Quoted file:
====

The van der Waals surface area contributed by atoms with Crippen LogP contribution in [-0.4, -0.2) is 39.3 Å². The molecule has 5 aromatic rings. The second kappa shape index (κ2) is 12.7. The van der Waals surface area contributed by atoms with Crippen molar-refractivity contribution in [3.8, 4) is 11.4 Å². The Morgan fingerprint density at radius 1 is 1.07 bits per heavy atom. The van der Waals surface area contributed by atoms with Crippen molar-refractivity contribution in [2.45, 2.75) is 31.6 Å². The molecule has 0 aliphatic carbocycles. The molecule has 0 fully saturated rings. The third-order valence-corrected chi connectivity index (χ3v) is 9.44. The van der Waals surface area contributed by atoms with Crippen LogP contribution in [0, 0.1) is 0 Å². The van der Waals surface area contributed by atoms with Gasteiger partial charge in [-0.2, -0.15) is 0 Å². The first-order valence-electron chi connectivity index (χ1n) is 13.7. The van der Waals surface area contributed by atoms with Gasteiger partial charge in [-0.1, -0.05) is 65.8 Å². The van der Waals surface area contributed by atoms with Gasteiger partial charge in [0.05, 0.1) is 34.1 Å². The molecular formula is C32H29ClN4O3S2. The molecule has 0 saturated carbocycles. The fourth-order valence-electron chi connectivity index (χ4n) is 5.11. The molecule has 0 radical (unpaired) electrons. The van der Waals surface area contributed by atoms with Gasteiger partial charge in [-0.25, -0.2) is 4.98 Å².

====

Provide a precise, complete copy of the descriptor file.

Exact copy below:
The van der Waals surface area contributed by atoms with Crippen LogP contribution in [-0.4, -0.2) is 39.3 Å². The molecule has 5 aromatic rings. The second kappa shape index (κ2) is 12.7. The van der Waals surface area contributed by atoms with Crippen molar-refractivity contribution in [3.8, 4) is 11.4 Å². The Morgan fingerprint density at radius 1 is 1.07 bits per heavy atom. The van der Waals surface area contributed by atoms with Crippen molar-refractivity contribution in [2.45, 2.75) is 31.6 Å². The molecule has 0 aliphatic carbocycles. The molecule has 0 fully saturated rings. The third-order valence-corrected chi connectivity index (χ3v) is 9.44. The van der Waals surface area contributed by atoms with Crippen LogP contribution in [0, 0.1) is 0 Å². The van der Waals surface area contributed by atoms with Gasteiger partial charge in [-0.2, -0.15) is 0 Å². The first-order valence-electron chi connectivity index (χ1n) is 13.7. The van der Waals surface area contributed by atoms with Gasteiger partial charge in [-0.1, -0.05) is 65.8 Å². The van der Waals surface area contributed by atoms with Gasteiger partial charge in [0.05, 0.1) is 34.1 Å². The molecular formula is C32H29ClN4O3S2. The molecule has 0 saturated carbocycles. The fourth-order valence-electron chi connectivity index (χ4n) is 5.11. The molecule has 0 radical (unpaired) electrons. The van der Waals surface area contributed by atoms with Gasteiger partial charge in [-0.25, -0.2) is 4.98 Å².